Questions? Call (888) 845-2887 Hablamos Español

Share Page

Abilene Reporter News: Wednesday, June 29, 1938 - Page 1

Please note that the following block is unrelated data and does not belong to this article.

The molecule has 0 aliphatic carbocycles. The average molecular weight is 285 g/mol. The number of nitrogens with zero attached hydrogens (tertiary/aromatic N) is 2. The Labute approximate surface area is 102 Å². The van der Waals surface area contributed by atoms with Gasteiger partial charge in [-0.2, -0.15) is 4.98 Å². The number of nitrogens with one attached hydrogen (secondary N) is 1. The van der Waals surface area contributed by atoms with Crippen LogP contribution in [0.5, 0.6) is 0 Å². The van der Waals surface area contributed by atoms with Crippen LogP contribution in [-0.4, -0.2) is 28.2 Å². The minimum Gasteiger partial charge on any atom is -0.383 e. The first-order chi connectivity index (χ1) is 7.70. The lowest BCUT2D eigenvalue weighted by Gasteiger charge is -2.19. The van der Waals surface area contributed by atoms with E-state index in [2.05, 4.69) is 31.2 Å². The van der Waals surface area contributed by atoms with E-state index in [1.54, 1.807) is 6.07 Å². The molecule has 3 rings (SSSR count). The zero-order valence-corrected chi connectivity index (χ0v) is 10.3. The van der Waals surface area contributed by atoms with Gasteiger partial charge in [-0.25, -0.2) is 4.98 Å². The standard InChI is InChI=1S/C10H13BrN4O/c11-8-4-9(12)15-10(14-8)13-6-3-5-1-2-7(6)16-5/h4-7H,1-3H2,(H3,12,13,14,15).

Get 1 more page view just for clicking

to like us on Facebook